Although many owners turn their attention to flea, tick, and other pest prevention once the temps start to rise, parasites thrive throughout the year, especially in temperate climates such as Austin’s. Like heartworm prevention, flea and tick control is necessary to keep your pet healthy and to prevent people in your home from contracting zoonotic illnesses.
Flea and Tick Risks
If you’ve ever had a flea infestation in the home or have been hiking in a wooded area where ticks thrive, you likely know that parasites can be problematic. However, besides the hassle of infestation, these pests carry many diseases that can harm both pets and people.
Some of these include:
- Lyme (ticks)
- Rocky Mountain spotted fever (ticks)
- Tapeworm (fleas)
- Flea bite dermatitis
- Ehrlichiosis (ticks)
- Cat scratch fever (fleas)
Both fleas and ticks feed off warm-blooded mammals and can cause anemia when left untreated. Fleas can lay up to 50 eggs per day, which is why it takes only a few to “hitchhike” their way indoors on a family pet for an infestation to occur.
There are several species of ticks, and in our region, the Lyme disease-carrying black-legged tick (Ixodes scapularis) is prevalent. Ticks can also reproduce year-round on a host animal, progressing through four different stages: egg, larvae, nymph, and adult. Females can lay several thousand eggs at a time.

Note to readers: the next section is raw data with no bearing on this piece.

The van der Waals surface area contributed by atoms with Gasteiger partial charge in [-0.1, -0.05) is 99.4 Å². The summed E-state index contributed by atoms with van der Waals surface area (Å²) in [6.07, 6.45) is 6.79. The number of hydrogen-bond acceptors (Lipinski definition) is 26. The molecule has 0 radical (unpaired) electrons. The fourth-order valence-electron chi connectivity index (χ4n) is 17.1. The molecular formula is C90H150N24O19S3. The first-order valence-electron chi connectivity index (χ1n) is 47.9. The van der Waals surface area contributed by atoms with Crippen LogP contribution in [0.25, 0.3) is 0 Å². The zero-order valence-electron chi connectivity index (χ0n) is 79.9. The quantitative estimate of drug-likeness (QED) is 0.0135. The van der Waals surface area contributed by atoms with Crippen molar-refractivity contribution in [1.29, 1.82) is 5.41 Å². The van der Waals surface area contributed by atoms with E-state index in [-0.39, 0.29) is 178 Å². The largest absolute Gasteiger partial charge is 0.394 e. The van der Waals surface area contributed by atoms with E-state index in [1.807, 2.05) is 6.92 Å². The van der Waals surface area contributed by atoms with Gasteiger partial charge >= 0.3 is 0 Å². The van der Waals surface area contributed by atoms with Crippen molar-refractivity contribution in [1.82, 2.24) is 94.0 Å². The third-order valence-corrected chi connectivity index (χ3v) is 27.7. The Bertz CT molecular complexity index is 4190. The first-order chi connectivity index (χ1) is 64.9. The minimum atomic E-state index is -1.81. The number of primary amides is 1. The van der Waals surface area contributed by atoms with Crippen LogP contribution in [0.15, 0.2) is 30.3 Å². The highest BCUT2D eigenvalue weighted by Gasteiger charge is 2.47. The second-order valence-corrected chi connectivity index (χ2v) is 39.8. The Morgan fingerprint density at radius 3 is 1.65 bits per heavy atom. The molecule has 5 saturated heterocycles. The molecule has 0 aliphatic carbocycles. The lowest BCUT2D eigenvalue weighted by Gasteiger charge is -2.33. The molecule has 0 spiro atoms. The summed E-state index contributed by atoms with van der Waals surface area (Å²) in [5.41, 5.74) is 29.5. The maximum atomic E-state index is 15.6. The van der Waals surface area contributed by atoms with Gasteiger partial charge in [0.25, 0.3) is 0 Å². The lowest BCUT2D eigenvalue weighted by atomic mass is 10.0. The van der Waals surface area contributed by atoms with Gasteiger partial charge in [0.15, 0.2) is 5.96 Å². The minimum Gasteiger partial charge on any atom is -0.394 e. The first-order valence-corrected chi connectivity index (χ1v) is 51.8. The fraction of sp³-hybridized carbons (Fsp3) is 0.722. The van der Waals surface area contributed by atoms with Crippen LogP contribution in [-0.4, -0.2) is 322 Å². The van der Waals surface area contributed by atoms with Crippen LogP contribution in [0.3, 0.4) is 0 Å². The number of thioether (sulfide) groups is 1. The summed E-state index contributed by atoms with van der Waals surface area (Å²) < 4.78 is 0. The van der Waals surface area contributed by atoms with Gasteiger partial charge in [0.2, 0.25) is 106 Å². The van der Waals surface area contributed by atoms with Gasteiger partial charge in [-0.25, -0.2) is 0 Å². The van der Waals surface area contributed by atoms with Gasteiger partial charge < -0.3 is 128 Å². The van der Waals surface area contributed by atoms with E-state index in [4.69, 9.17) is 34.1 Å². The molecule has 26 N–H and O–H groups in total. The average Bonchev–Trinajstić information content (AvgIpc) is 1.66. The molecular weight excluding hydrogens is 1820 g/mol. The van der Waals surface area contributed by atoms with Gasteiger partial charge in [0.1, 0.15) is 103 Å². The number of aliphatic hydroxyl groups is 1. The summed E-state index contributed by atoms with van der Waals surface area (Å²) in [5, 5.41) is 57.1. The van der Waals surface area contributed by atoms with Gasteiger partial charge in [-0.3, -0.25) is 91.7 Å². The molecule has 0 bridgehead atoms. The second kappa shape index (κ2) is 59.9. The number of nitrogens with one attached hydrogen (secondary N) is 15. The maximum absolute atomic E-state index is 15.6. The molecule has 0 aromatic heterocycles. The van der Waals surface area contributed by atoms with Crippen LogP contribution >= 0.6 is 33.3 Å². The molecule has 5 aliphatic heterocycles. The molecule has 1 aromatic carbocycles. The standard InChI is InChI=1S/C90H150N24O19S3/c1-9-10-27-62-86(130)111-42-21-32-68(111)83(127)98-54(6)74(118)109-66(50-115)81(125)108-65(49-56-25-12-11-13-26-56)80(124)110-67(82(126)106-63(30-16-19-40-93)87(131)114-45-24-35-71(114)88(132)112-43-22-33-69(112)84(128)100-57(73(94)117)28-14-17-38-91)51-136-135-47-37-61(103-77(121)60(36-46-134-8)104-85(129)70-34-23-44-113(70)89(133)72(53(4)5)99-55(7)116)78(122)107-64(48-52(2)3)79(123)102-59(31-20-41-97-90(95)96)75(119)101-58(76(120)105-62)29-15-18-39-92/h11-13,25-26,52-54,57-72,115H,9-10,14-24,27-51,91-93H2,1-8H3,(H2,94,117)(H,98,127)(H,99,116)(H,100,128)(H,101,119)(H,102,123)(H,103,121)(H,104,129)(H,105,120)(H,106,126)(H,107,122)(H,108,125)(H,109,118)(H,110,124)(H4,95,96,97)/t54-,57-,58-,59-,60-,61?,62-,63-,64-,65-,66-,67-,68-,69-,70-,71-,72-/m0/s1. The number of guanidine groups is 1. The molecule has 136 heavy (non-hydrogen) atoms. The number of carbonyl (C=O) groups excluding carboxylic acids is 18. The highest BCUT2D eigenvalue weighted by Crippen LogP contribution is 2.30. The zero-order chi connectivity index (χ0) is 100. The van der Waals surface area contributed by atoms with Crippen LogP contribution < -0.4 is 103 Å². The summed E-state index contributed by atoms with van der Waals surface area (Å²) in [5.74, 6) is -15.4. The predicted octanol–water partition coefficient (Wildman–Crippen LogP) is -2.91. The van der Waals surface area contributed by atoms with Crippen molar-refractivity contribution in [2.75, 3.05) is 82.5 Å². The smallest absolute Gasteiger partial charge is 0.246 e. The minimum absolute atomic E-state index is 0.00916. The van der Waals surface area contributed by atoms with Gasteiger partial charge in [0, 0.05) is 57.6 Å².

Although in some very cold parts of the country, flea and tick activity can lessen during the winter months, these hardy pests require several days of freezing temperatures to go into hibernation. That’s why warm winter states need to be particularly vigilant about parasites throughout the year.
Prevention is Key: Flea and Tick Control
Since we can’t evade all parasites completely, the single most effective method of flea and tick control is prevention. Because each pet is unique, the team at BEEVET can help you determine which preventive is best for your precious pal, along with any other wellness care needs.
By maintaining your pet’s annual wellness appointment (or biannual for senior pets and exotics), we can look for any potential parasite issues, as well as screen for internal parasites like hookworms, tapeworms, and heartworms.
At home, try to make your environment less friendly to fleas and ticks. This includes keeping grasses and weeds trimmed, vacuuming frequently, and laundering your pet’s bedding often.
It’s also a good idea to routinely inspect your pet for fleas and ticks, especially after spending time outside and in wooded areas.
For more information on how you can combat fleas and ticks while keeping your fur friend safe, please give us a call!